What You Can Learn from Your Brother

Jacques - Englewood, Colorado
Entered on March 12, 2009

Age Group: Under 18

I believe in the power of the disabled. I witness the power of the disabled coming from my twenty-three year old brother Nathan, who was born with Aspergers Syndrome, a form of autism.

Nathan reads at a third grade level, and tests mentally retarded. Nathan’s autistic habits of incessantly repeating lines from a television show or movie, having trouble communicating to others, and having difficulty understanding certain situations can be frustrating for everyone in my family. Yet, with these frustrations comes gratitude. For me, his inability for deep processed thinking is remarkably refreshing. Going to a competitive private school, I am sometimes left frustrated with what feels like a horde of “intellectuals,” who burst into tears because they received an A-, and just can’t wait to tell you how well they did on their SAT. However, unlike my peers, parents, teachers, and even standardized tests, Nathan never judges me on my performance or my intelligence.

When people ask me how old my second oldest brother is and I tell them, I immediately receive the standard question “Oh, where does he go to college?” and I quickly respond, “He doesn’t go to college.” I am then faced with a disapproving look and a feeling of awkwardness. I know the thought of him physically not being able to attend college doesn’t even cross their mind because when I then tell them of his condition, I am met with a facial expression of surprise and embarrassment.

Instead of being angry at them, I am grateful. Without them or Nathan, I know I would most likely fall into the same trap of judging someone for not attending a prestigious university or any college at all. I might think not going to college reflects badly on ones character. Nathan taught me how to hold my judgments until I know the whole story. He taught me that just because someone has an IQ below 60 doesn’t mean he or she is not a loving, funny, or tremendous individual.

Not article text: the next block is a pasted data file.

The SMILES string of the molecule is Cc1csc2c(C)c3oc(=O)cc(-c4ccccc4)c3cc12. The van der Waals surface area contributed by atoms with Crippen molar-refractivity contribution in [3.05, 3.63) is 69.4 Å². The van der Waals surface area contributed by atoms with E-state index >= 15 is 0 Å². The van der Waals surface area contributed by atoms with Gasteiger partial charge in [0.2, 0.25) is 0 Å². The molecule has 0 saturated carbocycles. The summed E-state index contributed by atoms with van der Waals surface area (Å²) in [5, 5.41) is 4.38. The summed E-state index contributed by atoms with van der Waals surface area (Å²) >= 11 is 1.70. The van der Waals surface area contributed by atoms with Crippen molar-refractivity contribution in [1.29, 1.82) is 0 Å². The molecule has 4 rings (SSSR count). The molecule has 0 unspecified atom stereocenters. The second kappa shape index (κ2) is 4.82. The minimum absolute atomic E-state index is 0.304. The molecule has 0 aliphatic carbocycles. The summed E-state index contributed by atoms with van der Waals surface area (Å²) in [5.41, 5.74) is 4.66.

Nathan can be surprisingly witty and poignant at times, and these moments are always cherished. He makes you grateful for what abilities you really have. Everyday when I am faced with challenges at school and feel like my life is so incredibly difficult, I see Nathan. He cannot read a book from front to back and understand it, and can’t drive a car. He must settle for a job at Safeway bagging groceries, and can’t have a normal conversation with someone, let alone understand subjects past elementary school. When people say they are grateful they usually reference the typical subjects such as their house, their good education, their family, etc. Not that those objects are not something to be grateful for; they most certainly are. However, with Nathan, in addition to those subjects he allows you to be grateful for something typically neglected: normal brain function.

I believe in the power of the disabled because of Nathan, who teaches me about humanity and myself every day.